* Move dependent on green light from U.N. nuclear watchdog
* U.S. planning to lift some sanctions from same date
BRUSSELS/LONDON Jan 13 European Union
governments will implement all EU sanctions relief for Iran
covered by a landmark nuclear deal on Jan. 20, the day the
agreement takes effect - including lifting a ban on insuring its
oil, officials said on Monday.
Under the Nov. 24 accord, the EU will suspend for six months
a ban on insuring and transporting Iranian oil, as well as a
trade ban affecting the country's petrochemicals, gold and other
The accord will go into effect next Monday provided the
International Atomic Energy Agency (IAEA), the U.N. nuclear
watchdog, confirms Iran is carrying out its part of the deal,
meaning curbing its most sensitive nuclear work.
"Everything the EU does goes into effect on Jan. 20," one EU
Oil markets are watching the insurance provisions closely
because Europe's Protection and Indemnity (P&I) clubs provide
cover for most of the global oil tanker market.
The body whose members provide liability cover to 95 percent
of the world's tanker fleet said it welcomed the move but would
take a step-by-step approach to insuring Iranian energy cargoes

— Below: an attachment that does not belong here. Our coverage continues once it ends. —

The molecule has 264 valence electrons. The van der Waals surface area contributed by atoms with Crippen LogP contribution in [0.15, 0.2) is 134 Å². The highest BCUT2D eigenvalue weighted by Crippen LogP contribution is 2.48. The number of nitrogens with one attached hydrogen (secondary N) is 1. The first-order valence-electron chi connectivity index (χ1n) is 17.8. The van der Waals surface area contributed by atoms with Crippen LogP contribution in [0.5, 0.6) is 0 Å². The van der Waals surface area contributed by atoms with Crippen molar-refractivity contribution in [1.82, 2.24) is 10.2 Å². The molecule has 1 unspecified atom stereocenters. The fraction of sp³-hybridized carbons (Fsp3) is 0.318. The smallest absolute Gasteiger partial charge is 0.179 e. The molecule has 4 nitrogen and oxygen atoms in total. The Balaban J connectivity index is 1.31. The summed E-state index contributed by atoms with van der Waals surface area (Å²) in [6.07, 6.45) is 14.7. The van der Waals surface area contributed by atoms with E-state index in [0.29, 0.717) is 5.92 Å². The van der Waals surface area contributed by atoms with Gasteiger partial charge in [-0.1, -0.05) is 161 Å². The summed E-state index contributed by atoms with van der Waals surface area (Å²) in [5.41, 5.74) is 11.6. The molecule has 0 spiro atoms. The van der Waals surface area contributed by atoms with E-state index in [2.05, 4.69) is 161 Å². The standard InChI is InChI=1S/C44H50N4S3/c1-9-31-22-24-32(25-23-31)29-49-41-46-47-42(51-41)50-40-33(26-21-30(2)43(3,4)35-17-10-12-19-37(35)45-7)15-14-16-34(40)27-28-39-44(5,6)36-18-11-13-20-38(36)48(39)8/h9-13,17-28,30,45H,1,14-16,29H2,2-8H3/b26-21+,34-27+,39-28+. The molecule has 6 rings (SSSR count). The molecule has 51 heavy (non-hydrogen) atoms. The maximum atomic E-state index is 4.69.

The deal also allows third-country purchases of Iranian oil
to remain at current levels but does not envisage higher Iranian
Specialist P&I insurers, mutually owned by shipping lines,
dominate the market for insuring ocean-going vessels against
pollution and injury claims, the biggest costs when a tanker
sinks. Vessels transporting Iranian crude have been left with
limited alternatives, mostly set up by importers.
"We would welcome the relaxation," said Andrew Bardot,
executive officer of the International Group of P&I clubs.
"We see it as a move in the right direction towards ensuring
that ship owners that are carrying these oil cargoes can have
access to proper insurance and liability insurance cover."
Insurance specialists say even with the limited lifting of
restrictions, it will take time before insurance providers will
be able provide cover.
"It will be a relatively limited and gradual approach,"
The issue of providing cover is further complicated as a
number of Iranian companies, including Tehran's top oil tanker
group NITC, remain under sanctions.
The United States, which is a party to the accord alongside
China, Russia, Britain, France and Germany, estimates that
sanctions relief provided to Iran under the agreement should be
worth around $7 billion.
Washington will lift some U.S. sanctions on the first day of
the six-month agreement's implementation and some will be
withheld until its final day. It has agreed to unblock Iranian
access to $4.2 billion in oil revenues held abroad, but that
will come in tranches.
The six countries negotiating with Iran hope the interim
deal will give them time to hammer out a final settlement with
the Islamic Republic.
(Reporting by Justyna Pawlak and Jonathan Saul in London;
Editing by John Stonestreet)